Getting Rid of Pantry Moths in Your Home
By: Rita Stadler
Pantry moths are burdensome pantry pests. These little critters are notorious for getting into the following food products and processed goods:
If you’ve noticed them flying around your pantry or disappointingly discovered larvae or webbing in food items; you might have an infestation.
The larvae may have been present in the infested food you brought home from the grocery store or a moth could have come into your home and laid eggs near or inside your food containers. Regardless of how your infestation started, getting rid of it as quickly as possible should be your priority.
Identifying the issue
Pantry moths are not the only pests that infest stored dry foods. A variety of beetles, weevils, mealworms, and other insects can all infest stored goods and contaminate food.
For identification purposes, it’s important to understand the pantry moth life cycle. They start as eggs, transform into worm-like larvae, and eventually reach maturity as the winged insects that fly around. Getting rid of the adults might make you feel better, but it’s actually the larvae that are responsible for damaging food items.
One adult female moth can lay up to 400 eggs per mating cycle which can hatch in as little as 48 hours! Once hatched, the larvae look like small worms. They feast on items in your pantry and leave behind silk webs. Look for these clues when trying to identify the problem.
How to Get Rid of Pantry Moths
Once you’ve determined it’s a moth problem you are dealing with, consider the following steps to help get rid of them. Many of these tips will help with any type of infestation but check with a pest prevention expert if the problem persists.
1. Dispose of all of your dried goods
While no one feels good about wasting food, in this case, it’s unavoidable. If you’ve noticed small worms that resemble moth larvae, it’s time to get rid of anything they could feed on. The larvae can chew through plastic bags and thin cardboard. This likely puts most goods in your pantry at risk.
Dispose of your at-risk food by removing it from its packaging, placing it in a compostable bag, tie it up, and immediately remove it from your home. To ensure that these pests do not return, place the tied-up bag in your compost bin at least 30 feet from your home. Place any packaging from these food items in a bag, tie it up, and immediately remove them from your home.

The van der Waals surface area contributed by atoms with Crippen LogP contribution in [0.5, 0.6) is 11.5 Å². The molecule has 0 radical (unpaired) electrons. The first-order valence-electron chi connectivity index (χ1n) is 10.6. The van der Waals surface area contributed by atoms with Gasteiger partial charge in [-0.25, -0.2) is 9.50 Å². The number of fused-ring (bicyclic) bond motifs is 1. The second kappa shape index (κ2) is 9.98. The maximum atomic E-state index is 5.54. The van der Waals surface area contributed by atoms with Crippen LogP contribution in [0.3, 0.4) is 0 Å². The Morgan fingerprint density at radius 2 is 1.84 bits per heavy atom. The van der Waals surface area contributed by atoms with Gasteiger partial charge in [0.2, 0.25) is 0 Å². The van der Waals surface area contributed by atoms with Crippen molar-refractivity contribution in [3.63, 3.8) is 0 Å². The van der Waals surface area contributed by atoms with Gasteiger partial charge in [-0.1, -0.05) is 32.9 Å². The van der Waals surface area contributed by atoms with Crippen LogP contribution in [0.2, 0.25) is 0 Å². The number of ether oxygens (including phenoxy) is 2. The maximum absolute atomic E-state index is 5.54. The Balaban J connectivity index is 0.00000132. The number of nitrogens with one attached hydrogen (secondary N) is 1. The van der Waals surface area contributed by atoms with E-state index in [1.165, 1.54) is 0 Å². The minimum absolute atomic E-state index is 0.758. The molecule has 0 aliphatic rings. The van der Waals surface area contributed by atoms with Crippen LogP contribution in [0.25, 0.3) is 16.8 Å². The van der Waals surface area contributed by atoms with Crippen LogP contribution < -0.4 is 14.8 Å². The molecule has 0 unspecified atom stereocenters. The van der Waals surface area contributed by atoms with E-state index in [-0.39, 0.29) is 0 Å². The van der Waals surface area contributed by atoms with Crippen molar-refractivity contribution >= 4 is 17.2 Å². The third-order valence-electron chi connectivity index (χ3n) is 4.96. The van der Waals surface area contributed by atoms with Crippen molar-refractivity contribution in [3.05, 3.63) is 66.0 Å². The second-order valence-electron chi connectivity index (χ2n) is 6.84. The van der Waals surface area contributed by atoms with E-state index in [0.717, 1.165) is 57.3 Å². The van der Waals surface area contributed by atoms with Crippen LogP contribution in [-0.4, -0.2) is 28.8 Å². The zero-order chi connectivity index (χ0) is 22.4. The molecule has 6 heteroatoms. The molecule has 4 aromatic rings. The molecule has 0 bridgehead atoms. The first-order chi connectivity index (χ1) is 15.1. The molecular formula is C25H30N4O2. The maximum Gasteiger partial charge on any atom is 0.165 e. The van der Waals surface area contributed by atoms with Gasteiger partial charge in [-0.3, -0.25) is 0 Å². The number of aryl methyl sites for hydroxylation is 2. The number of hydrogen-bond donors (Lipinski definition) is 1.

Tip: Prevent future infestations by storing dried goods like flour, oats, and grains in airtight containers.
2. Thoroughly clean up your pantry
While moths might be easy to spot, their larvae are not. These teeny tiny worms can wedge themselves under the rims of cans, in tiny corners, and any other small crevice. Empty out everything that’s uncontaminated from your pantry. Consider freezing those items, if possible, just to be sure they aren’t contaminated.
Once emptied, wash all of your shelves and drawers. If you have a door to your pantry, wipe the knobs and hinges with soap and hot water.
Vacuum and mop the space meticulously. Throw away your vacuum bag. If your vacuum is bagless, wash out the dust compartment. This will prevent larvae from making a home in your vacuum.
Tip: Scrub all of your canned goods with hot soapy water, or–depending on how bad the infestation is–empty canned goods and recycle them. Missing just one egg or worm could be the difference between having another infestation or not.
3. Dispose of all paper materials
Paper-eating bugs love starches, sugars, and carbohydrates. Paper is actually a starchy food source for moth larvae. Paper bags, cookbooks, magazines, tea bags, and anything else with paper in it can contain larvae worms.
Dispose of ALL the paper in your pantry to ensure no eggs or larvae are accidentally left behind. Before throwing out important papers or books, take photos of any information you want to keep.
Tip: You can try to save valued books or other papers by placing them in the freezer for 4-7 days. This will kill the larvae and eggs. Unfortunately putting paper in the freezer can sometimes damage it.
4. Use a botanical repellent
Get rid of any moths you may have missed and repel others from coming back by using Stay Away® Moths. This plant-based repellent continuously protects your pantry for 30 days without the use of harmful chemicals.
These pouches work naturally by emitting a scent that is pleasant to people but offensive to moths. For continuous 30-day protection, simply place one Stay Away Moths pouch per 25 sq ft in areas where they’re present. Replace after 30 days.
Tip: Use the bio-based Pouch Pod to prolong the use of the pouch by 3X. This stylish protective pod is not only discreet, it slowly and consistently releases the pouch’s oils ensuring it lasts longer.
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After getting rid of a pantry moth infestation, you’ll never want to deal with a mess like that again! The following tips help prevent future infestations:
- These pests cannot survive extreme cold, so if possible, you can place items in the freezer for one week to ensure no surviving larvae remain.
- Inspect new food and items before bringing them into your home.
- Remove new food items from their original food packaging and store them in glass, metal, or plastic containers. Make sure these sealed containers are airtight!
- Use a natural scent to repel them by placing bay leaves on pantry shelves, or setting out a pouch of Stay Away®.
Lastly, please remember to never use toxic mothballs, especially around food. Mothballs, which may look like candy or treats to small children and pets, contain harmful chemicals that can result in serious illness and even death. Always check the safety of the ingredients on labels or ask for Safety Data Sheets when purchasing pest control products.